Massachusetts Democrat, exhorted the Bush administration to
focus more deeply on the Venezuela crisis.

''We've got to escalate our engagement,'' Delahunt said.
``This has to be addressed by the White House and the
highest levels of government.''

Oil markets remained jittery about events in Venezuela, the
world's fifth largest oil supplier. In trading in New York
on Friday, prices of January crude futures fell 36 cents to
$26.93 per barrel, a day after they rallied on fears that
Venezuelan oil exports might be shut down.

''We monitor potential disruptions to U.S. and global energy
markets, so we're following these developments closely,''
State Department spokesman Richard Boucher said.

U.S. experts said they worry that Venezuela's crisis may
careen out of control.

''They are as close to the precipice of civil war as you can
get. All you need is someone to strike a match,'' said
Miguel Diaz, who is in charge of the South America program
at the Center for Strategic and International Studies in
Washington, D.C.

Chávez, a one-time paratroop commander, upended a political
system widely viewed as corrupt after his 1998 election.
While failure to bring economic growth has cost Chávez
popularity, he holds hard-core support among 25 percent to
32 percent of Venezuela's 24 million people, primarily the
poor. Business owners, professionals and many others in the
middle and upper classes loathe him.

Chávez was briefly overthrown in April by a civil-military
uprising but returned to power after two days. Since then,
he has purged the armed forces of opponents.

The current crisis is marked by the entrenched positions of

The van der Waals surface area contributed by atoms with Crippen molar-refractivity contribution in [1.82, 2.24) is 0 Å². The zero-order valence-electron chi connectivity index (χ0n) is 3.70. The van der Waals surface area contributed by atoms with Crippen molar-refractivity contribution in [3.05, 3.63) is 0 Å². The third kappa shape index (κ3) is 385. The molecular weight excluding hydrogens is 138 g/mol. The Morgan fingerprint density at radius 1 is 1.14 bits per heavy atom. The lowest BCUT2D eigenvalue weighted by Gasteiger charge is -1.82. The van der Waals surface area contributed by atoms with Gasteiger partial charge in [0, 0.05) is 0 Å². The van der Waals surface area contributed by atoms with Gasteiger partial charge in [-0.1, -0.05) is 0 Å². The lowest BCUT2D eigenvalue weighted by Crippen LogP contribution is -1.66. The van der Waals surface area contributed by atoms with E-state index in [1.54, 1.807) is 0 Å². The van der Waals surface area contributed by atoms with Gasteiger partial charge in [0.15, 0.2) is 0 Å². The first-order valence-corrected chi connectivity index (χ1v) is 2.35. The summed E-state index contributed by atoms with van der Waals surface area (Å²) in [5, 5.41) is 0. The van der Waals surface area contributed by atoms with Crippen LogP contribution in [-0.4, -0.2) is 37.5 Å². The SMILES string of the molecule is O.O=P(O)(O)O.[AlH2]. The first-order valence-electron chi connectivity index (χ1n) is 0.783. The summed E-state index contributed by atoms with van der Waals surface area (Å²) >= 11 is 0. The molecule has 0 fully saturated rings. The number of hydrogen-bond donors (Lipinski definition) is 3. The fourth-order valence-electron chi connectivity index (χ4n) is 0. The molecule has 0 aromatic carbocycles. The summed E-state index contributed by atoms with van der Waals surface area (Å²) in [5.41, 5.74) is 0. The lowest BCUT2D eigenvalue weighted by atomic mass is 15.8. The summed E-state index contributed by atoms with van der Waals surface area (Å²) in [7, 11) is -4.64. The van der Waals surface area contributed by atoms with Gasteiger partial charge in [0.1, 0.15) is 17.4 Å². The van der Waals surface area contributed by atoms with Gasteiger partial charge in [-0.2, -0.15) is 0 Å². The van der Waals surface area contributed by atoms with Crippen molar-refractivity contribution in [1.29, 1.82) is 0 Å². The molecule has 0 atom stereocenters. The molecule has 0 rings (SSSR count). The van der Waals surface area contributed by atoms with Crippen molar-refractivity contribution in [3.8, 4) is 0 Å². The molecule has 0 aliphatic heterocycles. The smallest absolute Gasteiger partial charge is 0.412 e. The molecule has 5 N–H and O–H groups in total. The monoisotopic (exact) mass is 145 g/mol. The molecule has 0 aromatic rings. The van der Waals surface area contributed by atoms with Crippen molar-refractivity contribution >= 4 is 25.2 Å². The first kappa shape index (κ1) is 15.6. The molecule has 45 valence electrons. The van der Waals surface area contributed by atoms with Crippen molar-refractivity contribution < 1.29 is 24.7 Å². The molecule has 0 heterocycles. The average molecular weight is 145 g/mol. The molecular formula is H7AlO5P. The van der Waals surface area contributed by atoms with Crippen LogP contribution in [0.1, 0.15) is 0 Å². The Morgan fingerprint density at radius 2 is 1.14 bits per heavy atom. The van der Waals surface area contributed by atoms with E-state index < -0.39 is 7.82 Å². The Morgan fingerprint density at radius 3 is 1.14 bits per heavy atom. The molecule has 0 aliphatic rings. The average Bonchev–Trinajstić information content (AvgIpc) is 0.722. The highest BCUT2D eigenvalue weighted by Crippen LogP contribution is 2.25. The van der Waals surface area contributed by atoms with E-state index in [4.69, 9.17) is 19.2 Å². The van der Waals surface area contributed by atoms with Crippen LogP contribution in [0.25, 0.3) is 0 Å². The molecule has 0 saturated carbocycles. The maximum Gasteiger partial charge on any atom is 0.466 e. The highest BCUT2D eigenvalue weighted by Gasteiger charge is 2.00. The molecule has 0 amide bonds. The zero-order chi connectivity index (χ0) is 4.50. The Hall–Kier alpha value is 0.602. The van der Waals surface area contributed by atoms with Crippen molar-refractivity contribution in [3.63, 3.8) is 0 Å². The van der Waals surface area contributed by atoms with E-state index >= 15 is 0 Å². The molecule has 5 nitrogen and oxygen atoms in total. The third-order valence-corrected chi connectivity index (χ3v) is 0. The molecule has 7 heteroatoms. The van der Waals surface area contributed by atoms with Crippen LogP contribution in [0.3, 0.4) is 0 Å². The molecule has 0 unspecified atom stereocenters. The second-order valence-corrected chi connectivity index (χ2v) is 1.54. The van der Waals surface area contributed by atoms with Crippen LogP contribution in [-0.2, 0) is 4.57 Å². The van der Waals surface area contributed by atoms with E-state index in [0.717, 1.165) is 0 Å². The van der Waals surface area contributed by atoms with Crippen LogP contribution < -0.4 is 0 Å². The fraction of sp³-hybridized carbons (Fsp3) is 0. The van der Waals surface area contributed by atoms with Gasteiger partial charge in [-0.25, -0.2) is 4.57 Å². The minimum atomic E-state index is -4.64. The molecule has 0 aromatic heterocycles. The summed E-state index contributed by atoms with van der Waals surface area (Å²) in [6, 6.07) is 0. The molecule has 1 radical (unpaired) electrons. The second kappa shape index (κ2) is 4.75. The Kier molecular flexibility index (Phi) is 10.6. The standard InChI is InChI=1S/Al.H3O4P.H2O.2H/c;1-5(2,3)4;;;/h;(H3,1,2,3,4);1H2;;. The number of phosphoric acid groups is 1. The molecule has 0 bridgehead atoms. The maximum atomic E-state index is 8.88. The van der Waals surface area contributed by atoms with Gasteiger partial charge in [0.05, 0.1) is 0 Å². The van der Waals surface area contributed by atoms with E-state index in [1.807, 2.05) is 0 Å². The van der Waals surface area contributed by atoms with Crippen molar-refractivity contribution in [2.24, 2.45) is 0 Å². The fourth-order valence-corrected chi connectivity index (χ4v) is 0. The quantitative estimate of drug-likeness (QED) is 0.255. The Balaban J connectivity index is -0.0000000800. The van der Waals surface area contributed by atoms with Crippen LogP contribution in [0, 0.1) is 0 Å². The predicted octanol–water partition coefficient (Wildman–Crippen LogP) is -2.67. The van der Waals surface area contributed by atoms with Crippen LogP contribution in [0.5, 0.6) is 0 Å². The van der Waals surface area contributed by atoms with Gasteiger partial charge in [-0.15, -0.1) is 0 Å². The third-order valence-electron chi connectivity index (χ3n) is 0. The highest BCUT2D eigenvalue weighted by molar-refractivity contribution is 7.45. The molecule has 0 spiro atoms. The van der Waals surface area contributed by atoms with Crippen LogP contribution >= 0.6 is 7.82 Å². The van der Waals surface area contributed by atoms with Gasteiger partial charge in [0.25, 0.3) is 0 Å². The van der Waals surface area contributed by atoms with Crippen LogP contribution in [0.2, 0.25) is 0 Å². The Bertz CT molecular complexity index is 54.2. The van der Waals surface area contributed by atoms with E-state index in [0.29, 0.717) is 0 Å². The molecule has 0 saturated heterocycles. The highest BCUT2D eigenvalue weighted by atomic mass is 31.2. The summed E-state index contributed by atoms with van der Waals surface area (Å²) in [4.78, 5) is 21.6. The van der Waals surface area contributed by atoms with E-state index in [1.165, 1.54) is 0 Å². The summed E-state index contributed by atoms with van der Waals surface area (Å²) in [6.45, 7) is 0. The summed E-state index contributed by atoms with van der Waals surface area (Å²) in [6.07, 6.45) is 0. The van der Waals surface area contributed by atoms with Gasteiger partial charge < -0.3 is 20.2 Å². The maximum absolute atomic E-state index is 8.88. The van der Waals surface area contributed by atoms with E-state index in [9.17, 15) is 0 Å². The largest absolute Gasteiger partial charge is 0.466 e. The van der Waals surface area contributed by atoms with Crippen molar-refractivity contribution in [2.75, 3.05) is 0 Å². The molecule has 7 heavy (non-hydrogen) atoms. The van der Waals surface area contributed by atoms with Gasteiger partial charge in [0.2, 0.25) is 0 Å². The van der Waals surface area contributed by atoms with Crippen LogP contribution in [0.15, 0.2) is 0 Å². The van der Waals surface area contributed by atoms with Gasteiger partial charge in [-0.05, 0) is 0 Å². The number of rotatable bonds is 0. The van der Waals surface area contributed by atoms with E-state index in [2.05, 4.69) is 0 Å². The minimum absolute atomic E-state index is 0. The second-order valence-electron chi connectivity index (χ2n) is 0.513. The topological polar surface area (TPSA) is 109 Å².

Chávez, who claims that the constitution legitimizes his
leadership, and his most prominent opponent, Carlos Ortega,
leader of the powerful Venezuelan Confederation of Workers,
which wants a referendum to force his removal.

''They are typical machistas unwilling to lose any face
here,'' Diaz said.

A growing number of U.S. observers said they see potential
for prolonged, and possibly bloody, civil confrontation in
Venezuela.

''The worst-case scenario is that Venezuela devolves into
some sort of civil war and that it becomes as ungovernable
as Colombia, which is really possible,'' said O'Grady, the
oil analyst.

Opponents to Chávez ''smell blood,'' O'Grady added, and
intransigence may grow if violence erupts. If that happens,
he said, ``You'll have people who support Chávez who accept
no one other than him. And the people who want him out will
accept no deals. Then, it's civil war.''

WARNING OF A COUP

Despite purges in the ranks of the military, the liberal
Council on Hemispheric Affairs, a Washington advocacy group,
warned that a coup against Chávez may occur.

''The protracted general strike, now going into its fifth
day, seems to be achieving a critical mass of the political
propulsion needed to pressure the Venezuelan armed forces to
seize power after ousting Chávez, if only briefly, to spare
the country a social, political and economic breakdown,'' it
said in a statement.

Lack of flexibility on all sides ''could ignite class
warfare,'' it added.